Since 1990, Dr. Richard M. Hodes, who will also receive an honorary Doctor of Science degree, has served as medical director in Addis Ababa, Ethiopia, for the New York-based American Jewish Joint Distribution Committee, a relief and rescue operation. A 1975 graduate of Middlebury College, he has helped oversee the health of all Ethiopian immigrants to Israel and also worked with refugees and displaced people in Sudan, Rwanda, Tanzania, Albania, Turkey, Somalia and elsewhere. Hodes supervises two clinics and treats patients, most of whom are severely or terminally ill, at Mother Teresa’s Mission for Sick and Dying Destitutes in Addis Ababa, and is the organizer of a project to send Ethiopian children abroad for specialized surgery. In 1994-1995, he was in charge of the health of 50,000 Rwandan refugees in Kibumba Refugee Camp outside Goma, Zaire. At any given time, Hodes has a varying number ? sometimes a dozen or more ? of Ethiopian children and young adults of all ages living with him, several of whom he has formally adopted. He has an academic appointment at the Center for Medical Humanities and Ethics at the University of Texas Health Science Center at San Antonio.
U.S. Sen. James M. Jeffords of Vermont will receive an honorary Doctor of Laws degree. Jeffords, who was born in Rutland, has been a member of the Senate since 1989, after having served in the House of Representatives from 1975 through 1988. Throughout his tenure in Congress, he has championed legislation to strengthen the nation’s education system and increase opportunities for people with disabilities. Jeffords has also been a leading advocate for environmental protection, including the 1990 Clean Air Act. During his career, he has consistently fought for financial support of the National Endowment for the Arts and the National Endowment for the Humanities. Jeffords has received many prestigious awards, including Legislator of the Year by Parenting magazine in 1999, and the John Muir Award, the Sierra Club’s top honor, in 2002. In 2001, Jeffords left the Republican Party and became an independent. He is the author of “My Declaration of Independence” (Simon and Schuster, 2001) and “An Independent Man: Adventures of a Public Servant” (Simon and Schuster, 2003).
Lihua Yu will receive an honorary Doctor of Letters degree. Yu has been characterized as being among the most influential Chinese-born women writers since the Second World War, and she is a leading spokesperson for Chinese intellectuals in the U.S. Born in China, she was educated in Taiwan and the U.S., where she has lived since 1956. Yu is the author of 25 volumes that include novels, which have been translated into many languages; collections of short stories; and prose. She has also written several volumes of critical works and translation. From 1968 to 1993, Yu was a faculty member in the East Asian studies department at the State University of New York at Albany. Her life in America is the subject of her monthly column in the People’s Daily, the national newspaper in China, and was the topic of her former commentaries aired on the Voice of America. Yu is the mother of Anna Sun, coordinator of the Middlebury College Chinese and Japanese Schools, and the grandmother of Tara Sun Vanacore, a member of the Middlebury class of 2006, who will graduate in May.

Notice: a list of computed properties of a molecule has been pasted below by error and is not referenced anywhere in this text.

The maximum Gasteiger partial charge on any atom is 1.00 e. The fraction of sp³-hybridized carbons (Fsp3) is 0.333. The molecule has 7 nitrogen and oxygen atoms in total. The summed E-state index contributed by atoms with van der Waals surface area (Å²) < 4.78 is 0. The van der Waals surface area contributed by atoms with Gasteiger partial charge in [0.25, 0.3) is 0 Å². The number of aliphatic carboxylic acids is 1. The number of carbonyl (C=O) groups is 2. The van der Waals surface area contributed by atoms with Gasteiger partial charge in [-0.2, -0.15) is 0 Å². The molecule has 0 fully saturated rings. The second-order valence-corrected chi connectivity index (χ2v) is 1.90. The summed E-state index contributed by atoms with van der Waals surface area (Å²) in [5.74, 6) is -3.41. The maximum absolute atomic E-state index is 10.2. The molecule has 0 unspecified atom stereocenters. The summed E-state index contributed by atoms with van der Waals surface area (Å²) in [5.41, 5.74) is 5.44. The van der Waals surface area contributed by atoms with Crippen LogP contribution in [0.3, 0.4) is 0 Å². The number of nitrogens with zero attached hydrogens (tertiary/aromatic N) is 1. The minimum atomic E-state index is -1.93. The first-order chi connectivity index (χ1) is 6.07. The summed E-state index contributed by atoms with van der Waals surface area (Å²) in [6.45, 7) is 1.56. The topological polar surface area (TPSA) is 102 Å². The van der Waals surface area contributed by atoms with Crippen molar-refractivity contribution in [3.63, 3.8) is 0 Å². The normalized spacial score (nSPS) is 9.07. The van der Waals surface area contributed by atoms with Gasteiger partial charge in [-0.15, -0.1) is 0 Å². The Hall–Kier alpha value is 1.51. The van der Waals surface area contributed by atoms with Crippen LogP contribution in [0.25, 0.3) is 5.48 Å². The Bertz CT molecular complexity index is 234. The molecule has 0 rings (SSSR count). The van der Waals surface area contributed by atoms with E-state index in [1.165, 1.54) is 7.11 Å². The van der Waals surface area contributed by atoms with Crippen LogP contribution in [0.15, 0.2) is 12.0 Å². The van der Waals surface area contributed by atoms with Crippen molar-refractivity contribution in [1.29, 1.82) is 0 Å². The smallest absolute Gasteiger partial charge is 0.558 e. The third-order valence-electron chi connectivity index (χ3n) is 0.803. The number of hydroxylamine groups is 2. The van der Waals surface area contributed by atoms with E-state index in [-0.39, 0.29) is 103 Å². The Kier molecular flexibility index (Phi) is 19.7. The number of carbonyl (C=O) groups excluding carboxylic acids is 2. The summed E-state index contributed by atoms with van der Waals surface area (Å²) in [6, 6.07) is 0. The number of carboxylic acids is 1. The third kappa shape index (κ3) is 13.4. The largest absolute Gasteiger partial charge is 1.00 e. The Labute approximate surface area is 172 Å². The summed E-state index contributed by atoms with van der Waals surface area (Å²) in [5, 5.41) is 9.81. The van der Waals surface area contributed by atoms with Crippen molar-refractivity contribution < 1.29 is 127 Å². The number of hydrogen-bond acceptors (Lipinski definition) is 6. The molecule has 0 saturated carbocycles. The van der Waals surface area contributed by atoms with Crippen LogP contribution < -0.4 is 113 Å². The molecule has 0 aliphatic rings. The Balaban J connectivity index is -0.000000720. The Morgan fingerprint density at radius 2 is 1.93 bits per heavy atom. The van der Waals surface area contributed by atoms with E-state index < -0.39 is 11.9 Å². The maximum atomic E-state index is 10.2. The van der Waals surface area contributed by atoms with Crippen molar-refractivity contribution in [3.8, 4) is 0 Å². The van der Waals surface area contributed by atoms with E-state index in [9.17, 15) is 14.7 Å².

Alec Webb will receive an honorary Doctor of Science degree. In 1970, Webb began the work necessary to convert Shelburne Farms from his family’s private estate to what is now a 1,400-acre working farm and forest, a nonprofit environmental education center, and a National
Historic Landmark on the shores of Lake Champlain in Shelburne, Vt. As president of Shelburne Farms since 1988, he has guided the organization in its mission to cultivate a conservation ethic by teaching students, educators and the general public about the stewardship of natural and agricultural resources, and sustainable land use. Webb has also served as a member of the Chittenden County Regional Planning Commission and on the boards of several Vermont organizations. He is currently a trustee of the Preservation Trust of Vermont and of ECHO at the Leahy Center for Lake Champlain. Vermont Governor Madeleine Kunin honored Webb in 1990 for his extraordinary contributions to Vermont, and he received the Vermont Land Trust’s Richard W. Carbin Community Conservation Award in 1998.
The graduation ceremonies, which will be held outdoors regardless of the weather, will take place on the main quadrangle behind Voter Hall on College Street (Route 125) at 10 a.m. on Sunday, May 28. More than 5,000 family and friends are expected to attend.